The outbreak of war in America brought them a second opportunity to volunteer. Besides the regiments of the regular army sent to America, a composite corps was formed of volunteer soldiers from the three regiments of Foot Guards that traditionally provided security for the monarchy and government in London. 15 volunteers were drawn from the private soldiers in each of the 64 companies that comprised the Guards regiments, in addition to officers, non-commissioned officers, drummers and fifers. This detachment operated in America as the Brigade of Guards; it included a grenadier company composed of soldiers from all three of the Foot Guards regiments. McChesnie and Mouncey were both corporals in this company. On the night of 1 August 1779 they were making their way through the dark streets of old New York after a walk on the Battery at the south end of Manhattan island.
Also out for a walk that night were two young officers, Lieutenants John Wallace of the 22nd Regiment of Foot and James Drury of the 57th Regiment of Foot. They were walking towards the Battery between 9 and 10 o'clock when they parted company with each other. Moments later, Lt. Wallace heard a commotion. He drew his sword and ran to the noise where he found Lt. Drury struggling with two soldiers of the 17th Light Dragoons. The dragoons had hold of Drury, but released him after receiving several strokes from the flat of Wallace's sword; the two officers secured the dragoons and set off towards the provost with them.
This is when the two corporals met up with the two officers. Apparently there were other soldiers hovering in the darkness, perhaps drawn by the commotion, because the officer perceived that they had encountered a party of about 10 grenadiers. Lt. Drury directed the soldiers to take custody of the two dragoons and take them to the main guard. McChesnie, a with nearly 20 years in the army, responded that he could not take them without first getting their names and the charges against them; without this information the guard would not receive them. The officers, already agitated from their scuffle with the dragoons, viewed this as a flippant response. Wallace (who, it bears noting, was 19 years old; Drury was probably only a few years older) told McChesnie that he and the Brigade of Guards were rebellious rascals and, gesturing with his sword, threatened to imprison McChesnie if he did not comply with orders. McChesnie snatched the sword from Wallace's hand and responded that he would not be taken prisoner. Drury seized McChesnie by his bayonet belt and demanded his name, which McChensie readily gave. Wallace, in the mean time, moved behind McChesnie, grabbed the sword again and wrested it free. More threatening words were exchanged. Wallace asked for help from another soldier who not only refused but drew his bayonet. McChesnie's bayonet belt gave way. A scuffle ensued in which the officers received blows, but within moments all of the soldiers cleared off into the night leaving the two officers with only McChesnie's bayonet belt, an unidentified hat, and extremely wounded pride.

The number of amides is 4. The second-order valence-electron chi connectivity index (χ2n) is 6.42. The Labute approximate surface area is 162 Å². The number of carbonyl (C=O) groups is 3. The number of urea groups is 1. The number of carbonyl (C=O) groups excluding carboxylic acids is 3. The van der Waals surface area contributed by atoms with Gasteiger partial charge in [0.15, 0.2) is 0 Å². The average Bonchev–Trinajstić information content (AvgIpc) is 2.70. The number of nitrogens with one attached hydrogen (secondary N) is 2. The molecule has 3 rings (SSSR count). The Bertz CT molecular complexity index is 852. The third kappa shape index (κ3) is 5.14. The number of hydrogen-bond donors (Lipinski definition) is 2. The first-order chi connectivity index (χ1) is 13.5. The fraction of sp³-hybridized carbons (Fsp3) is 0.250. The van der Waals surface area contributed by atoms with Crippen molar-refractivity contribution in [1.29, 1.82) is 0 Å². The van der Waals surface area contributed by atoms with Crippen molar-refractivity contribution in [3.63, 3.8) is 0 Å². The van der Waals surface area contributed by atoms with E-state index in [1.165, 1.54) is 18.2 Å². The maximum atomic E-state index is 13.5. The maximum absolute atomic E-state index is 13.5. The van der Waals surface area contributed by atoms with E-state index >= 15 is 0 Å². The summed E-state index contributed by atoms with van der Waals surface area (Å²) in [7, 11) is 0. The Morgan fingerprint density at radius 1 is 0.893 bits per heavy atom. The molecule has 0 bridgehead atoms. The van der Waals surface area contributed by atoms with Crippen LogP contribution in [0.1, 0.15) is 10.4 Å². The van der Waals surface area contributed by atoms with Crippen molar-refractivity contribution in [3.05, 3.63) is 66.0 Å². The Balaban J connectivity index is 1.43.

The young lieutenants took the belt to the commander of the Brigade of Guards who were able to trace it to McChesnie. The long-serving corporal was brought before a general court martial the following week on charges of abusing the officers and threatening Lt. Drury's life. The officers gave their version of the story, characterizing McChesnie as drunk and insolent, while Mouncey corroborated McChensie's testimony that they were sober and compliant, but that the officers became belligerent when asked for necessary information. An officer gave a favorable character witness. In a "his word against mine" situation like this a court composed of army officers had little choice but to find in favor of one of their own. Corporal McChensie was sentence to be reduced to the ranks and receive 1000 lashes.
Thomas McChesney continued his career as a soldier. After being discharged from the Foot Guards he served in several garrison corps in Great Britain, taking his final discharge in 1796 at the age of 58. Joseph Mauncey also stayed in the army, remaining the 1st Regiment of Foot Guards until 1787. Both received pensions.